Americans are so weird about race. We're afraid to mention it. We want to say it doesn't matter. We have "white guilt" and we forget that there are other races than just black and white.... race does matter but not in the ways we want to think it does. It matters in the wonderful scope of human cultures and foods and stories we can enjoy and explore. It matters in the sheer fun of foreignness. It matters in who, statistically, gets what diseases and to my cocky littlest kid who thinks its funny that he doesn't sunburn as easily as his white-boy older brothers. It does not matter in who makes a good president, employee, neighbor or friend. I just fail to see how our country misses that memo.
Most people responded that they were "heartsick" or otherwise saddened by the post. (To clarify, she posted this to show the state race relations among those who are young enough to know better, rather than having been indoctrinated into the racism of the past. She was not endorsing the racism, rather she was pointing out that it still exists.)
And the more I got to thinking about her post, the more I want to say: "of course racism still exists!"
Racism in America is no longer cool.
That's a good thing.
But because racism has gone so rapidly from being a social norm to a social stigma, we've not had a chance as a culture to process out our real thoughts. We've had institutions, people, society and such all jumping at the chance to re-educate our racist selves, whether or not we actually are racists, without regard to the fact that real racists won't respond to this sort of re-education. In short, we've not eradicated racism so much as driven it underground.
And so it is no longer kosher to notice race.
And so it is no longer kosher to say "how cool! You're different!"
And so it is no longer kosher to ask "what is it like to be you?"
And it is no longer kosher to wonder "what is out there that is new, exciting, foreign to my worldview?"
Its probably no longer kosher to say "kosher" because it might be offensive to Jews. Or liberals. Or the politically correct thought police.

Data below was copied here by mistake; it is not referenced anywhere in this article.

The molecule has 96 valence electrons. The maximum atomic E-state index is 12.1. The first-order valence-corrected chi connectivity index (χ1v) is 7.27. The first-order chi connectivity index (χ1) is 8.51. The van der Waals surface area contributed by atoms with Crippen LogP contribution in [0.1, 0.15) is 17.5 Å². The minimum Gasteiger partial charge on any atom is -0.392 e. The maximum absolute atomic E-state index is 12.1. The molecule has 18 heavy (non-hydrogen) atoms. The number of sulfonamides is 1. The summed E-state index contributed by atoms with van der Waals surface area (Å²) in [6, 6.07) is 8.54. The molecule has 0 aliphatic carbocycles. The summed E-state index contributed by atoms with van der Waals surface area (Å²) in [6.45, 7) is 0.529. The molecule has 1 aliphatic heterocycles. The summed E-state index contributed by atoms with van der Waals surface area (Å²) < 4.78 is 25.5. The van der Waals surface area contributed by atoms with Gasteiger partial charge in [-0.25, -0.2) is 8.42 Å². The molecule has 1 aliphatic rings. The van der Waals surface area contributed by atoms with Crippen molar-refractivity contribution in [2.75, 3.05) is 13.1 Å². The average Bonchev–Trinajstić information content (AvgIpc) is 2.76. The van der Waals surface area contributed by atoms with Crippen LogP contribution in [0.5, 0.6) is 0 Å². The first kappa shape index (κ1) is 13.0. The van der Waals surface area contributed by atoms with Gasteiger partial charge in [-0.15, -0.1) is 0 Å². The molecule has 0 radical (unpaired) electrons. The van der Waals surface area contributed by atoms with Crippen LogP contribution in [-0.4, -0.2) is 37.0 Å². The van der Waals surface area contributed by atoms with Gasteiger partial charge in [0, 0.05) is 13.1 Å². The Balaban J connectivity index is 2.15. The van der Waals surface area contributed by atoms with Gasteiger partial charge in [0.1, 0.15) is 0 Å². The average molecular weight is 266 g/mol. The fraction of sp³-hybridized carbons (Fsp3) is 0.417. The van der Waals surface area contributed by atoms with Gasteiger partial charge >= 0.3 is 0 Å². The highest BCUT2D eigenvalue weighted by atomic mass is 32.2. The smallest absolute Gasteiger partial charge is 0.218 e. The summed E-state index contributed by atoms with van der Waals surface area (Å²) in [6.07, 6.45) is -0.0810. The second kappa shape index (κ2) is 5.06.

Because we've come to express equality as sameness.
And it becomes scary to wonder about difference.
And because we've made race a no-man's land...
and so thoughts are thought in isolation.
And there is no safe place to ask innocent questions, make mistakes, step unknowingly on toes, and learn something in the process.
And every Tom, Dick, and Harry, and Jane, is subjected to anti-racism training whether they want to grow in this area or not, that feels like an accusation, that requires an investment of time resources that may seem unavailable, that is forced on them from the outside and that, therefore, like it or not, breeds resentment which in turn breeds racism.
I am thankful that I have a couple of Asian friends who allowed me to safely ask my impertinent questions when we adopted a Korean child. I know friends who have children of African descent who are thankful for friends who have offered them similar safe havens for questions about culture, language, life, and yes hair (or in the case of my Asian kid, ears... oh, nevermind). They don't assume I'm some sort of ignorant racist, they assume I'm a white person with white person hair (and ears), who had never eaten kimchi, never tied a hanbok, and never been asked in my own country whether or not I spoke English.
I'm thankful for the chance to be that safe friend when people ask me stupid, seemingly racist, innocent questions about my Korean child who does happen to be good at math, and martial arts, and is admittedly on the short side, hates his hanbok like most Korean boys... but doesn't like kimchi and doesn't speak Korean and his English is just fine thanks.
Sometimes we have to air our ignorance to grow. That's called humility. And sometimes we have to put up wiht others' ignorance and assume the best, that's called relationship.
And the reason the anonymity of the internet causes real racism to bubble up is that so few people have had the chance for humility and relationship where they can process out their thoughts in a healthy way.
I'm not sure how to cure the problem, except that the society learn to extend to one another a "freedom to fail." I guess its a start. I guess.